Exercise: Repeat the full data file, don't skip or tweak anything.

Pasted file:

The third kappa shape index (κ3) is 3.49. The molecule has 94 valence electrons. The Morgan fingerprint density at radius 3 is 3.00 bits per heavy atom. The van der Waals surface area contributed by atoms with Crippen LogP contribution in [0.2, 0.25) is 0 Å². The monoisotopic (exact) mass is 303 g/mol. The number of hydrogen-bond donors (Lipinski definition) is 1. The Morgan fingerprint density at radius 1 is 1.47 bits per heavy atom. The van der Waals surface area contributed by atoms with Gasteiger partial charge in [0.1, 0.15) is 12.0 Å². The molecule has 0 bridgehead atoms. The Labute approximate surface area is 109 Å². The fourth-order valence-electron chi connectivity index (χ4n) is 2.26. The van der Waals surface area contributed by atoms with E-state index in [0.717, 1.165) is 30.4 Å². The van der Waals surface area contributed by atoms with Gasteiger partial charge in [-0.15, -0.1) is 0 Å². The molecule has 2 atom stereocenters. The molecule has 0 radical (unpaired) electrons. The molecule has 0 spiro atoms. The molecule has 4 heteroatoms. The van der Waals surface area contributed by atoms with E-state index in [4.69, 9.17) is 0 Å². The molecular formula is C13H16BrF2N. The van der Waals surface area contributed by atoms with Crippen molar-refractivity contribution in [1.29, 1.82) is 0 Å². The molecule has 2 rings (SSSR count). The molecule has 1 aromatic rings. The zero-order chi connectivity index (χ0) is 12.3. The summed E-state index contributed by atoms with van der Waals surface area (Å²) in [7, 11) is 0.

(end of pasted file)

The third kappa shape index (κ3) is 3.49. The molecule has 94 valence electrons. The Morgan fingerprint density at radius 3 is 3.00 bits per heavy atom. The van der Waals surface area contributed by atoms with Crippen LogP contribution in [0.2, 0.25) is 0 Å². The monoisotopic (exact) mass is 303 g/mol. The number of hydrogen-bond donors (Lipinski definition) is 1. The Morgan fingerprint density at radius 1 is 1.47 bits per heavy atom. The van der Waals surface area contributed by atoms with Gasteiger partial charge in [0.1, 0.15) is 12.0 Å². The molecule has 0 bridgehead atoms. The Labute approximate surface area is 109 Å². The fourth-order valence-electron chi connectivity index (χ4n) is 2.26. The van der Waals surface area contributed by atoms with E-state index in [0.717, 1.165) is 30.4 Å². The van der Waals surface area contributed by atoms with Gasteiger partial charge in [-0.15, -0.1) is 0 Å². The molecule has 2 atom stereocenters. The molecule has 0 radical (unpaired) electrons. The molecule has 0 spiro atoms. The molecule has 4 heteroatoms. The van der Waals surface area contributed by atoms with E-state index in [4.69, 9.17) is 0 Å². The molecular formula is C13H16BrF2N. The van der Waals surface area contributed by atoms with Crippen molar-refractivity contribution in [1.29, 1.82) is 0 Å². The molecule has 2 rings (SSSR count). The molecule has 1 aromatic rings. The zero-order chi connectivity index (χ0) is 12.3. The summed E-state index contributed by atoms with van der Waals surface area (Å²) in [7, 11) is 0.